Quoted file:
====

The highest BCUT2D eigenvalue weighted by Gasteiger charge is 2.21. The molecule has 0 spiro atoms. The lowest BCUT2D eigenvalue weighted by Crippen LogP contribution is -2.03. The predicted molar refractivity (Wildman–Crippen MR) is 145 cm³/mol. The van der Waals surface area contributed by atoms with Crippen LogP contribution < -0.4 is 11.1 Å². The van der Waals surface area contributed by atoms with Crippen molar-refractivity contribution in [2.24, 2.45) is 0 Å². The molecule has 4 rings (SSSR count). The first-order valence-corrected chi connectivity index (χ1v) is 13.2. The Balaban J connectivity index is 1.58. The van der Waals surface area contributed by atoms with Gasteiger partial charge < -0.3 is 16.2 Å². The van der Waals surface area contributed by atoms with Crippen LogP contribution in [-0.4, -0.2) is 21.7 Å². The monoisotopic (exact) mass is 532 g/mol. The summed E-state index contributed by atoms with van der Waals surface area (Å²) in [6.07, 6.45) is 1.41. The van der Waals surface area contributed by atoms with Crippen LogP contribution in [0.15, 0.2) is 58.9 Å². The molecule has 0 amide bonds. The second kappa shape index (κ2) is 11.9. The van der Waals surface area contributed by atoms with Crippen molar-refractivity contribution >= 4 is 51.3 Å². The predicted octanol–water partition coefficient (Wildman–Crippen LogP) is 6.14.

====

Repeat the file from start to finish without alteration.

The highest BCUT2D eigenvalue weighted by Gasteiger charge is 2.21. The molecule has 0 spiro atoms. The lowest BCUT2D eigenvalue weighted by Crippen LogP contribution is -2.03. The predicted molar refractivity (Wildman–Crippen MR) is 145 cm³/mol. The van der Waals surface area contributed by atoms with Crippen LogP contribution < -0.4 is 11.1 Å². The van der Waals surface area contributed by atoms with Crippen molar-refractivity contribution in [2.24, 2.45) is 0 Å². The molecule has 4 rings (SSSR count). The first-order valence-corrected chi connectivity index (χ1v) is 13.2. The Balaban J connectivity index is 1.58. The van der Waals surface area contributed by atoms with Gasteiger partial charge < -0.3 is 16.2 Å². The van der Waals surface area contributed by atoms with Crippen LogP contribution in [-0.4, -0.2) is 21.7 Å². The monoisotopic (exact) mass is 532 g/mol. The summed E-state index contributed by atoms with van der Waals surface area (Å²) in [6.07, 6.45) is 1.41. The van der Waals surface area contributed by atoms with Crippen LogP contribution in [0.15, 0.2) is 58.9 Å². The molecule has 0 amide bonds. The second kappa shape index (κ2) is 11.9. The van der Waals surface area contributed by atoms with Crippen molar-refractivity contribution >= 4 is 51.3 Å². The predicted octanol–water partition coefficient (Wildman–Crippen LogP) is 6.14.